Created for the Augustinian convent of Schwartzenthann in Alsace in 1154, the Guta-Sintram Codex is an important witness to close collaboration between men and women in Romanesque monastic scriptoria. As indicated by a colophon, the book is a product of the scribe Guta, a canoness from Schwartzenthann, and the illuminator Sintram, a canon from the Marbach abbey. The collaborative nature of the Guta-Sintra Codex is indicative of the shared history and mutual support of the two monastic houses: the Marbach abbey had been founded as a double monastery in 1089, and its daughter-house Schwartzenthann was populated by nuns from Marbach in 1124.
Elegantly illuminated with three full-page dedication miniatures, nine calendar headings, and twenty-six lively historiated initials, this rare example of twelfth-century Alsatian illumination is vital evidence of daily life and scribal activity of religious women.
A compendium of all the texts necessary for life at Schwartzenthann, the Guta-Sintram Codex includes a calendar with a necrology and martyrology, a homilary, and a collection of Augustinian rules with commentary by Hugh of St. Victor and the customs of Marbach. The necrology includes members of Marbach but was used, and expanded, by the nuns of Schwartzenthann until the beginning of the fourteenth century.
Care of Body and Spirit
The Guta-Sintram Codex begins with three full-page dedication miniatures illustrating, respectively, the confirmation of privileges of the Marbach abbey; Guta and Sintram paying homage to the Virgin Mary; and a hieratically scaled portrait of St. Augustine flanked by canons and canonesses.
Painted by Sintram in an elegant Romanesque style, these illuminations visually affirm the status of the codex within the history of Marbach-Schwartzetann. Also significant is the calendar-necrology, every month of which is decorated with an illustrated heading that spans across an opening.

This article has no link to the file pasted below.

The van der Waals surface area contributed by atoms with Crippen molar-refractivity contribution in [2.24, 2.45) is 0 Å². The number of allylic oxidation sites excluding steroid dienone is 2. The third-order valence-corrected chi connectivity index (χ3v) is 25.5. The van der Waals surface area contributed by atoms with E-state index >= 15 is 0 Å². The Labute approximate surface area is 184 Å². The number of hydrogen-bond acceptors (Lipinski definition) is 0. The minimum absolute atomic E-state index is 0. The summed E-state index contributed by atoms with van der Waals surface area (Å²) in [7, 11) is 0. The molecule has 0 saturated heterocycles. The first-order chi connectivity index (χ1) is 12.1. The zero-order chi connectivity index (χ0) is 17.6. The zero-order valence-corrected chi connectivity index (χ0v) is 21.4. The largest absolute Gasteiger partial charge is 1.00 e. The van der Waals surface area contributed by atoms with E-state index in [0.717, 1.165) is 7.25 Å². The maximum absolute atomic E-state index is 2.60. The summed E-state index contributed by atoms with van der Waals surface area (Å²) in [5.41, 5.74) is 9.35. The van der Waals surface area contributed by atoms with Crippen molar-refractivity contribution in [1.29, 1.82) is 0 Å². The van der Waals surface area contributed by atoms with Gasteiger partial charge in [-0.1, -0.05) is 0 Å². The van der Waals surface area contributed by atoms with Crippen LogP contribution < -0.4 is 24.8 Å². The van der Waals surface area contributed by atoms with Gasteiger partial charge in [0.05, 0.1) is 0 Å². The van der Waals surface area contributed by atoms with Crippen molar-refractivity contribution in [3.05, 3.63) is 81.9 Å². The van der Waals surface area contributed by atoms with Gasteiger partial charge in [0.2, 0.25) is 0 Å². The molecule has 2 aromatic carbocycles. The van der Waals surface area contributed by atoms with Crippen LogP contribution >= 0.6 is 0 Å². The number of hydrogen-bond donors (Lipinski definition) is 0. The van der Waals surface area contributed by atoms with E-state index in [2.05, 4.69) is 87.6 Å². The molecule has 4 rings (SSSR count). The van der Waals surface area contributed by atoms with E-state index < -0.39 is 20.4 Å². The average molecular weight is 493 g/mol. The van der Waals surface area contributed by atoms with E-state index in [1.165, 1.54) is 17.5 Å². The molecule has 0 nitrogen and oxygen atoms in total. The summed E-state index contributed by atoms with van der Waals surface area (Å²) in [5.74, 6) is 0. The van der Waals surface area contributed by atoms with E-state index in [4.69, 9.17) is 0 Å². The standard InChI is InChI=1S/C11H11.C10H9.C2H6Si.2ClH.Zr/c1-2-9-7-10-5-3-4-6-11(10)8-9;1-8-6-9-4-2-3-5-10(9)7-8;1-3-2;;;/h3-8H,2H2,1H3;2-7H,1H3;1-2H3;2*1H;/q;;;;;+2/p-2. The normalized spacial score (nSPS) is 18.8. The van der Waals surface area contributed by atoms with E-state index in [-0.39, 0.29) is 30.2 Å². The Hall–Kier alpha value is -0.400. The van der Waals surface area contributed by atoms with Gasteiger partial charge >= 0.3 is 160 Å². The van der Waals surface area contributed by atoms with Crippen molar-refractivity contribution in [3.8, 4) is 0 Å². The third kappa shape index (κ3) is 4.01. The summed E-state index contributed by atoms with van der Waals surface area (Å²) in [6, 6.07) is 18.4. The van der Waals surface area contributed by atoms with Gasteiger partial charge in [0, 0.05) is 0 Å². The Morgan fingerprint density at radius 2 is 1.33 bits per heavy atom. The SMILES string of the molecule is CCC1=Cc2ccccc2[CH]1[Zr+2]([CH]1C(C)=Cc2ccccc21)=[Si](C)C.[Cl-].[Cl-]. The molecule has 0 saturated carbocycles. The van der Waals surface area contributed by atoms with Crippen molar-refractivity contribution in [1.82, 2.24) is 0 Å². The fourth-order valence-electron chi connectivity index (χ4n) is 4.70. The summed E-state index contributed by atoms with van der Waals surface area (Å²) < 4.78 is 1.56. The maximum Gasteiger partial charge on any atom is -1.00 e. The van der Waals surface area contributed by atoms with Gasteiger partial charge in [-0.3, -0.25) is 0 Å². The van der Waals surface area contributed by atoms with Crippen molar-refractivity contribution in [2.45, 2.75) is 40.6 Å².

In addition to a richly decorated and gilded initial, each heading includes the sign of the zodiac, the labor of the month, and a banderole with pharmaceutical recipes and medical advice. Meant to be used as a daily reference point, the calendar provides care for the spiritual and physical health of the canonesses of Schwartzetann.
Collaboration in an Augustinian Scriptorium
The codex is written in a beautiful protogothic script in two columns of thirty-one lines. In her colophon Guta credits Sintram for contributing to the manuscript, and indeed two hands can be discerned.
The change of hands occurs in the middle of a page, which indicates that the close collaboration between Guta and Sintram took place in the same scriptorium. The text is decorated with twenty-six large historiated initials, smaller colored initials, and red titles.
A Fortunate Survival
The Guta-Sintram Codex was used at Schwartzenthann into the fourteenth century, as attested by additions to the necrology, but later history is undocumented. After centuries of pillages the community of Schwartzenthann moved to the convent of Schönensteinbach in 1530, but the codex eventually ended up at the Marbach abbey where it was rebound in 1682.
Marbach was secularized in 1786 and demolished in 1790; what happened to the Guta-Sintram Codex, and how and when it joined the Bibliothèque du Grand Séminaire in Strasbourg, remains unknown.
17th-century leather binding